Many of the world's tallest skyscrapers will make you queasy if you reached their summit.
But these grand buildings could soon look like a bungalow in comparison to a three-mile high skyscraper envisioned by architects.
They say that the mighty tower could be built by 2062, using 3D printing technology to create walls that could withstand high winds and unique climates.
The skyscraper is the vision of Arconic, a materials science company based in New York, as part of its larger campaign called The Jetsons – an homage to the 1962 cartoon, set in 2062.
Engineers from the firm are working with futurists to imagine how the world will look in 45 years.
The team has envisioned the Arconic tower – a three-mile-high skyscraper created using materials that are either in-development or have already been brought to market.
As well as being staggeringly tall, the tower will also have futuristic features, including smog-eating surfaces, and retractable balconies.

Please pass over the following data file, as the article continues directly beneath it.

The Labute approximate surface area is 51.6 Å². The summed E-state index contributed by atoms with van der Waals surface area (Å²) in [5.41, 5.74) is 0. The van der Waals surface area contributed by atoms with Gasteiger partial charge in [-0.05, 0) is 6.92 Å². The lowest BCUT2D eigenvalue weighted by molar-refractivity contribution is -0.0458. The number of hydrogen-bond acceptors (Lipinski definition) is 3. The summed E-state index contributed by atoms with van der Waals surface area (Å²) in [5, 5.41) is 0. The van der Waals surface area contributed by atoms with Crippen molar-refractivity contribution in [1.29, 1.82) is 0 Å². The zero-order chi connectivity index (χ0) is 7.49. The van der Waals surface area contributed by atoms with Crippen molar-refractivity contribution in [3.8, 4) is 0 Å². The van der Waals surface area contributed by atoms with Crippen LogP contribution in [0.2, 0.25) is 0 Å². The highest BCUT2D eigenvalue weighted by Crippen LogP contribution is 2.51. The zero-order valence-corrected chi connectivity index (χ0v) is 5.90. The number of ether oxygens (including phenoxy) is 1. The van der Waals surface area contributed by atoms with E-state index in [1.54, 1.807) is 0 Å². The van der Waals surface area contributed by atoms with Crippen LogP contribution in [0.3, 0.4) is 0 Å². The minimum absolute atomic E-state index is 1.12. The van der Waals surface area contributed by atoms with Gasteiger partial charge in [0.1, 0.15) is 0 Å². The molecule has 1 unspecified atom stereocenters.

Arconic is currently working on a project called EcoClean, a special coating that allows building to self-clean and purify the surrounding air.
Sherri McCleary, one of Arconic's chief materials scientists, told Business Insider: 'The functional coating provides aesthetics, it provides maintenance benefits, and it also provides a benefit to the surrounding environment by reducing the content of pollutants around it.'
EcoClean uses a mix of chemicals, which use both light and water vapour to produce atoms known as free radicals.
These free radicals draw in pollutants in the air, breaking them down before they are shedded off the side of the building.
The end result is a cleaner building surrounded by cleaner air.
The windows themselves will also feature new technology, called Bloomframe – a motorised window that can convert into a glass balcony in just 60 seconds.
The firm has already showcased the Bloomframe technology at several trade shows, and hopes it will become available to buy in the near future.
Fitting in with The Jetsons theme, the firm is also working on flying cars, featuring ultra-lightweight car bodies and airplane wings.
Ms McCleary added: 'We're looking at optimising the materials that can be 3D-printed to give more and more options to designers and architects.'